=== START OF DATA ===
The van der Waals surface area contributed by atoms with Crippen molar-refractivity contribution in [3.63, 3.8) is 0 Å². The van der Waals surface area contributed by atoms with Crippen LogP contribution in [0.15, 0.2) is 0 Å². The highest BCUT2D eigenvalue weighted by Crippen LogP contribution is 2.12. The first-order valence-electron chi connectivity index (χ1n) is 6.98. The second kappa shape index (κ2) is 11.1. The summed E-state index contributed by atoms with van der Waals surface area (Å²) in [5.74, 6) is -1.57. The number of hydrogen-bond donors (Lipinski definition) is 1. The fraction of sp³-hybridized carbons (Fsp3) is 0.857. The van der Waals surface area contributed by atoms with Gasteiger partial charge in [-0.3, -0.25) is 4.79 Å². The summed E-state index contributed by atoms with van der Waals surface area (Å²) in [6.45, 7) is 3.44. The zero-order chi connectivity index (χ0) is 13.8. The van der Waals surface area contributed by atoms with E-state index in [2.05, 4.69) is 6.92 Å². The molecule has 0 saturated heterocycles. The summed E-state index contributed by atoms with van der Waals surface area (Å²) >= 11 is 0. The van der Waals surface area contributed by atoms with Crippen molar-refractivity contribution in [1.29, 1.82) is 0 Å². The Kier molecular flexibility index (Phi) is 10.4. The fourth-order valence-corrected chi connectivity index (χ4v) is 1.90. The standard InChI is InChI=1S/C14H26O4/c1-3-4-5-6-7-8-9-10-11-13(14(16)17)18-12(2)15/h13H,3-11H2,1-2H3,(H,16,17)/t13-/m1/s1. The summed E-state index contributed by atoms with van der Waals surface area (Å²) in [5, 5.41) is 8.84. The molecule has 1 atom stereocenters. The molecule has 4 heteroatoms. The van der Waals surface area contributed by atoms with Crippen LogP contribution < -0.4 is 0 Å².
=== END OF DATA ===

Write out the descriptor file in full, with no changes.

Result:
The van der Waals surface area contributed by atoms with Crippen molar-refractivity contribution in [3.63, 3.8) is 0 Å². The van der Waals surface area contributed by atoms with Crippen LogP contribution in [0.15, 0.2) is 0 Å². The highest BCUT2D eigenvalue weighted by Crippen LogP contribution is 2.12. The first-order valence-electron chi connectivity index (χ1n) is 6.98. The second kappa shape index (κ2) is 11.1. The summed E-state index contributed by atoms with van der Waals surface area (Å²) in [5.74, 6) is -1.57. The number of hydrogen-bond donors (Lipinski definition) is 1. The fraction of sp³-hybridized carbons (Fsp3) is 0.857. The van der Waals surface area contributed by atoms with Gasteiger partial charge in [-0.3, -0.25) is 4.79 Å². The summed E-state index contributed by atoms with van der Waals surface area (Å²) in [6.45, 7) is 3.44. The zero-order chi connectivity index (χ0) is 13.8. The van der Waals surface area contributed by atoms with E-state index in [2.05, 4.69) is 6.92 Å². The molecule has 0 saturated heterocycles. The summed E-state index contributed by atoms with van der Waals surface area (Å²) >= 11 is 0. The van der Waals surface area contributed by atoms with Crippen molar-refractivity contribution in [1.29, 1.82) is 0 Å². The Kier molecular flexibility index (Phi) is 10.4. The fourth-order valence-corrected chi connectivity index (χ4v) is 1.90. The standard InChI is InChI=1S/C14H26O4/c1-3-4-5-6-7-8-9-10-11-13(14(16)17)18-12(2)15/h13H,3-11H2,1-2H3,(H,16,17)/t13-/m1/s1. The summed E-state index contributed by atoms with van der Waals surface area (Å²) in [5, 5.41) is 8.84. The molecule has 1 atom stereocenters. The molecule has 4 heteroatoms. The van der Waals surface area contributed by atoms with Crippen LogP contribution < -0.4 is 0 Å².